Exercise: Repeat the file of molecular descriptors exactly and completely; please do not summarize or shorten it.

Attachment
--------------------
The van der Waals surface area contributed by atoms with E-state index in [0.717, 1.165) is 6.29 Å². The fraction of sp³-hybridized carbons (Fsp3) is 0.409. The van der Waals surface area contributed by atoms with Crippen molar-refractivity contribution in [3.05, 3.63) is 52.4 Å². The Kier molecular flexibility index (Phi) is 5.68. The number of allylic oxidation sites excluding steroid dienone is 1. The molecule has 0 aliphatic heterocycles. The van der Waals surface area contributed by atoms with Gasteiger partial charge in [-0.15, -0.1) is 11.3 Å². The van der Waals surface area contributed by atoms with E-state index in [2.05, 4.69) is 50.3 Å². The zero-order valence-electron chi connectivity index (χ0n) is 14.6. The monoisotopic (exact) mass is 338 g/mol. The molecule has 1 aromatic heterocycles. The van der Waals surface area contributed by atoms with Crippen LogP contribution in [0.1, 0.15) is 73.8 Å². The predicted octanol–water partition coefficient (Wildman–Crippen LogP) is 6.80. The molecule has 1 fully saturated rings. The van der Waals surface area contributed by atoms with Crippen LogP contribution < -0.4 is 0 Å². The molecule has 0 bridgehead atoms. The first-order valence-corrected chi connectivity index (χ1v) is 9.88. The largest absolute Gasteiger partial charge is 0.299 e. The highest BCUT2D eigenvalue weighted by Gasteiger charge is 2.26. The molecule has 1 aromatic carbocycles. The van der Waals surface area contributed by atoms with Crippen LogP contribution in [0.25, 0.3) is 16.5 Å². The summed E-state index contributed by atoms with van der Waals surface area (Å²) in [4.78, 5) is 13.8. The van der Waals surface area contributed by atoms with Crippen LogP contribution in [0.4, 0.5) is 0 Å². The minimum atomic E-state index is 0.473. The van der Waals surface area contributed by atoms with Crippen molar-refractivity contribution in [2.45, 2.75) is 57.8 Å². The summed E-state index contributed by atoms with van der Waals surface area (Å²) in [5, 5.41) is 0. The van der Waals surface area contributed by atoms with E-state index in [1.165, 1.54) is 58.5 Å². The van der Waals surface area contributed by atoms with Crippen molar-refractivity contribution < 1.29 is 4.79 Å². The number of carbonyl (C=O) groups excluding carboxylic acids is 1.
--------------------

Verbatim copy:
The van der Waals surface area contributed by atoms with E-state index in [0.717, 1.165) is 6.29 Å². The fraction of sp³-hybridized carbons (Fsp3) is 0.409. The van der Waals surface area contributed by atoms with Crippen molar-refractivity contribution in [3.05, 3.63) is 52.4 Å². The Kier molecular flexibility index (Phi) is 5.68. The number of allylic oxidation sites excluding steroid dienone is 1. The molecule has 0 aliphatic heterocycles. The van der Waals surface area contributed by atoms with Gasteiger partial charge in [-0.15, -0.1) is 11.3 Å². The van der Waals surface area contributed by atoms with E-state index in [2.05, 4.69) is 50.3 Å². The zero-order valence-electron chi connectivity index (χ0n) is 14.6. The monoisotopic (exact) mass is 338 g/mol. The molecule has 1 aromatic heterocycles. The van der Waals surface area contributed by atoms with Crippen LogP contribution in [0.1, 0.15) is 73.8 Å². The predicted octanol–water partition coefficient (Wildman–Crippen LogP) is 6.80. The molecule has 1 fully saturated rings. The van der Waals surface area contributed by atoms with Crippen LogP contribution < -0.4 is 0 Å². The molecule has 0 bridgehead atoms. The first-order valence-corrected chi connectivity index (χ1v) is 9.88. The largest absolute Gasteiger partial charge is 0.299 e. The highest BCUT2D eigenvalue weighted by Gasteiger charge is 2.26. The molecule has 1 aromatic carbocycles. The van der Waals surface area contributed by atoms with Crippen LogP contribution in [0.25, 0.3) is 16.5 Å². The summed E-state index contributed by atoms with van der Waals surface area (Å²) in [4.78, 5) is 13.8. The van der Waals surface area contributed by atoms with Crippen LogP contribution in [0.4, 0.5) is 0 Å². The minimum atomic E-state index is 0.473. The van der Waals surface area contributed by atoms with Crippen molar-refractivity contribution in [2.45, 2.75) is 57.8 Å². The summed E-state index contributed by atoms with van der Waals surface area (Å²) in [5, 5.41) is 0. The van der Waals surface area contributed by atoms with E-state index in [1.165, 1.54) is 58.5 Å². The van der Waals surface area contributed by atoms with Crippen molar-refractivity contribution < 1.29 is 4.79 Å². The number of carbonyl (C=O) groups excluding carboxylic acids is 1.